One topic of interest is the role of social intelligence, individual decision-making, and behavioral strategies when group membership varies in different populations of the same species. Within primate populations, patterns of group membership vary in space and time, subtly influencing the patterns of social decision-making and resource use. The view of the social organization of a primate group has shifted from a strict group structure to a collective assembly of individuals guided by proximate and ultimate goals. Social dynamics are fluid between generations, and social associations also likely change based on past interactions, kinship relationships, and individual preference. Changes in group size and membership, whether influenced by ecological factors or stochastic chance, provide the opportunity for researchers to model how patterns of individual affiliation, competition, and reproduction. Teasing out how individuals respond to such variation in ecology and demography also acknowledges the importance of cognitive flexibility, social coordination, and cooperation. Patterns of primate cognition highlight these capabilities and should be seen as paramount in understanding patterns of intra-specific behavioral variation. Evaluating patterns of theory of mind, problem solving, ecological knowledge, and even social “fairness” have pushed the borders of what it means to be human. While the majority of these studies highly ape cognition, social learning in capuchins (Perry 2006) and social knowledge in baboons (Cheney and Seyfarth 2007) highlight the impressive evolution of cognition and flexibility within anthropoids.
As anthropology stresses the significance of cultural adaptation and social flexibility, the discipline should embrace the phylogenetic context of human behavior. Primate flexibility and social complexity represents a significant ancestral state of hominin evolution. Primatologist Linda Fedigan (2000) stresses the “four Cs” that unite all anthropologists: complexity, comparison, cross-discipline, and conservation. Highlighting the comparative evolutionary patterns of primate behavior, we stand to gain an enlightened sense of appreciation for the human condition. We may become stronger as a discipline for engaging each other in such comparisons. There are certainly tremendous differences between humans and our non-human primate ancestors, but placing greater significance on primate complexity and evolutionary relevance promotes the comparative drive that has historically stimulated anthropological thought.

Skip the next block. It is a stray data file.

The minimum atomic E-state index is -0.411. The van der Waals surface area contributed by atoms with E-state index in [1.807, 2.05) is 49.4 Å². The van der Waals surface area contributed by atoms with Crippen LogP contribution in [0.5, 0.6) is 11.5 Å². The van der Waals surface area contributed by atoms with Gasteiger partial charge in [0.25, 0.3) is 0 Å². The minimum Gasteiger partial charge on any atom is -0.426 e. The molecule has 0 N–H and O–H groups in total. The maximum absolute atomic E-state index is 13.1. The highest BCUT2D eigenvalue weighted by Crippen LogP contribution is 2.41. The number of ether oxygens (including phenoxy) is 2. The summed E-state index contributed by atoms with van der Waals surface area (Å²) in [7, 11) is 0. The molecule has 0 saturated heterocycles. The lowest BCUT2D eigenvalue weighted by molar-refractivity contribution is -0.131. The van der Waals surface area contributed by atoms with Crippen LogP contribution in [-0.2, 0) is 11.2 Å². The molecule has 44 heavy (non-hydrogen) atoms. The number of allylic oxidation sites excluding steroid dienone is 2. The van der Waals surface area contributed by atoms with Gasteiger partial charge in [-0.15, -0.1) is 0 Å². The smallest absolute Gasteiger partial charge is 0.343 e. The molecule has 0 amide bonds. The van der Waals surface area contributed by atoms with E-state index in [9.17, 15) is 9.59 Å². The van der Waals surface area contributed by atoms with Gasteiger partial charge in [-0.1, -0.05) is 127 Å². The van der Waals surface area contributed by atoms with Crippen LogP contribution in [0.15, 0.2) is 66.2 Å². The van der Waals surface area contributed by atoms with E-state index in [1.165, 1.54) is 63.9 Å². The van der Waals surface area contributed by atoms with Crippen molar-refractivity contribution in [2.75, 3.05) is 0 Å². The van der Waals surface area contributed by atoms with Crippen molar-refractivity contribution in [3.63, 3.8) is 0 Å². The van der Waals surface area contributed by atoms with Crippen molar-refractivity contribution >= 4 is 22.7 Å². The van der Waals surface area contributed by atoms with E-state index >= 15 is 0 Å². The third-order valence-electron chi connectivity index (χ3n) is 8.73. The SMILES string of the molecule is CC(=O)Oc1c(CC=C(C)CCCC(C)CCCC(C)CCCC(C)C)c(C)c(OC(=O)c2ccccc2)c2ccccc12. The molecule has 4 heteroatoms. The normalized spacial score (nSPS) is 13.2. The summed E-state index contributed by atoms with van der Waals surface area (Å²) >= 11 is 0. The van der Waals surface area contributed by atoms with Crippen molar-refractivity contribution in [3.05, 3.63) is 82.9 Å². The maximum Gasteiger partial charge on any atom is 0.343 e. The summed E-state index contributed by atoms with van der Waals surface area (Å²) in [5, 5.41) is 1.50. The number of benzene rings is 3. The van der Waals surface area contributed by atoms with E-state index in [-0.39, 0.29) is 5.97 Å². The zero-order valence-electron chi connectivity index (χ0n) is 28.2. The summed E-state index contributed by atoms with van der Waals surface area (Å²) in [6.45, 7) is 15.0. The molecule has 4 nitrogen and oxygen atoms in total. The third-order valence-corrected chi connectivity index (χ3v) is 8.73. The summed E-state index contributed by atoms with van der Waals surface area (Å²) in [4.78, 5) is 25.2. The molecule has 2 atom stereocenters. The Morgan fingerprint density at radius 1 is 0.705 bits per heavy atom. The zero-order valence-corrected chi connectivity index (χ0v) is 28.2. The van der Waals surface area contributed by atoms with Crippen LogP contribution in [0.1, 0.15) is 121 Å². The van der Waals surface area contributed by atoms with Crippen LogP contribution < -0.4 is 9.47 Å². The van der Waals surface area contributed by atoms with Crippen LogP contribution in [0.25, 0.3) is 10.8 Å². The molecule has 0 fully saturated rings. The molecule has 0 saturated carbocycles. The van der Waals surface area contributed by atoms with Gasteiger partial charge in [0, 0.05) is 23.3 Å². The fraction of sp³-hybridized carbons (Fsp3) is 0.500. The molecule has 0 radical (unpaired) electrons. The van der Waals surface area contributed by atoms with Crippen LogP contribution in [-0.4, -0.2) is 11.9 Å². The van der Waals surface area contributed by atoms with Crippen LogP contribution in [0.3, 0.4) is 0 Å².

Piece originally published at Anthropologies |
Cheney D and Seyfarth R. 2007. Baboon Metaphysics: The Evolution of a Social Mind. University of Chicago Press, Chicago.
Fedigan L. 2000. A View on the Science: Physical Anthropology at the Millennium. American Journal of Physical Anthropology 113:451-454.
Perry S. 2006. What Cultural Primatology Can Tell Anthropology about the evolution of Culture. Annual Review of Anthropology 35: 171-190.
Rodman P. 1999. Whither Primatology? The Place of Primates in Contemporary Anthropology. Annual Review of Anthropology 28:311-339.
Strier K. 2003. Primate Behavioral Ecology: From Ethnography to Ethology and Back. American Anthropologist 105:16-27.